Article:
SIEM tools and Log Analytics solutions have some different use cases. They are complementary to each other when it comes to the critical function of enterprise cybersecurity.

For each of the following use cases, we’ll review the benefits of each option and how teams can deploy both SIEM and Log Analytics for SecOps use cases.

Network Observability

In a cybersecurity context, network observability allows SecOps teams to assess the security posture of the enterprise network based on metrics, traces, and log data.

  • SIEM tools collect logs, metrics, and traces, then aggregate the data and correlate events in real-time. This delivers up-to-the-second observability into active threats and the network’s overall security posture.
  • Log analytics solutions collect, aggregate, and normalize log files before placing the data into a searchable index. This process delivers enhanced observability of retroactive log data that can be queried and analyzed by SecOps teams to recreate a security incident or hunt for long-term threats.

Anomaly and Threat Detection

Detecting cyber threats and identifying anomalous events on the network are among the most important capabilities for enterprise security teams.

  • SIEM tools are optimized for active threat detection and may even be used to detect polymorphic code attacks and zero-day vulnerabilities.
  • Log analytics solutions are optimized for retroactive threat detection. Their ability to retain data for longer periods makes them better suited for detecting long-term and advanced persistent threats.

Compliance Management

Organizations that operate in highly regulated industries may be required to comply with data security and privacy regulations. These regulations create specific requirements for retaining and securely storing certain types of records and sensitive data.

  • SIEM tools can be customized to generate compliance reports that demonstrate adherence to regulatory compliance requirements. They also supply steps to remediate or correct compliance failures.
  • Log analytics solutions provide forensic data that demonstrates a historical view of actual events related to compliance.

Threat Hunting

Threat hunting is the process of proactively searching for cyber threats within the network that may have avoided detection by traditional security tools.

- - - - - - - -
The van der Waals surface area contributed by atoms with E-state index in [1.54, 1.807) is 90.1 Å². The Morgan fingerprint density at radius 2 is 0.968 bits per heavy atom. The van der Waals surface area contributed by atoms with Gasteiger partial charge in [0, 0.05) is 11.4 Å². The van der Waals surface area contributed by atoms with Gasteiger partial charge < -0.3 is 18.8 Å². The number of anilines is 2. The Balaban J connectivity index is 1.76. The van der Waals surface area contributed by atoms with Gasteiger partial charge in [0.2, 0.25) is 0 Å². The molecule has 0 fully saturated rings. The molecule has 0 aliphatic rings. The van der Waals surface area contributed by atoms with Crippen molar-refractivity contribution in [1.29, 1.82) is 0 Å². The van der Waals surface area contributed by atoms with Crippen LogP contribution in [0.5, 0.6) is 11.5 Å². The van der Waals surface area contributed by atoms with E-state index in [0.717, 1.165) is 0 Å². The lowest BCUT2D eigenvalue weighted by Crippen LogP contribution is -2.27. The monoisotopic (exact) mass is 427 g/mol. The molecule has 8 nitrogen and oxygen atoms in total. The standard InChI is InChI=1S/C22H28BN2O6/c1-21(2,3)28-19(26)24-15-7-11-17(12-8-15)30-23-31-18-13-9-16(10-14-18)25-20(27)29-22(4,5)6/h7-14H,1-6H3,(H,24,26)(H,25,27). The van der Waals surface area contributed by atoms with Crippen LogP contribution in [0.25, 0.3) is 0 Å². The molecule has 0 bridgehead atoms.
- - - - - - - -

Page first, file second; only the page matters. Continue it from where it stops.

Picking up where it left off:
• SIEM tools alert SecOps teams about active security threats and may point to Indicators of Compromise (IoCs). They’re usually not the most cost-effective way to parse retroactive log data for latent threats.

Deploying log analytics for security operations and threat hunting enables SecOps teams to proactively search through archival data, uncover early threat indicators, and successfully mitigate cyberattacks - even before a malicious payload is delivered.

Forensic Analysis

Forensic analysis refers to the investigative process conducted by SecOps teams. It uncovers and documents the course, culprits, causes, and consequences of a cyber security incident.

  • Most SIEM tools are cost-optimized for less than 30 days of data retention. SecOps teams who wish to retain data for longer periods of time to support forensic analysis are likely to face prohibitive costs.
  • Log analytics solutions like ChaosSearch allow SecOps teams to fully index and search log data in long-term storage, making them the ideal solution for forensic analysis applications. ChaosSearch uses proprietary indexing technology to massively compress log files, then transform Amazon S3 and Google GCS into a fully activated data lake with full querying capabilities and cost-effective unlimited data retention.

Using SIEM and Log Analytics for SecOps

Enterprise SecOps teams can benefit from deploying both a SIEM tool and log analytics for security operations and threat hunting. These technologies play complementary roles when it comes to securing enterprise networks against cyber threats.

SIEM tools like Splunk are optimized for monitoring the here and now. They deliver real-time observability and alerting on network events, giving SecOps teams the ability to rapidly detect and respond to IoCs and active threats.

Log analytics solutions are optimized for monitoring data from the past. They deliver a more cost-effective choice for exploring historical trends, hunting down persistent threat attacks, or conducting a forensic analysis.

Organizations who use SIEM tools to detect and respond to threats in the present, and log analytics to uncover trends from the past, will successfully safeguard their IT infrastructure into the future.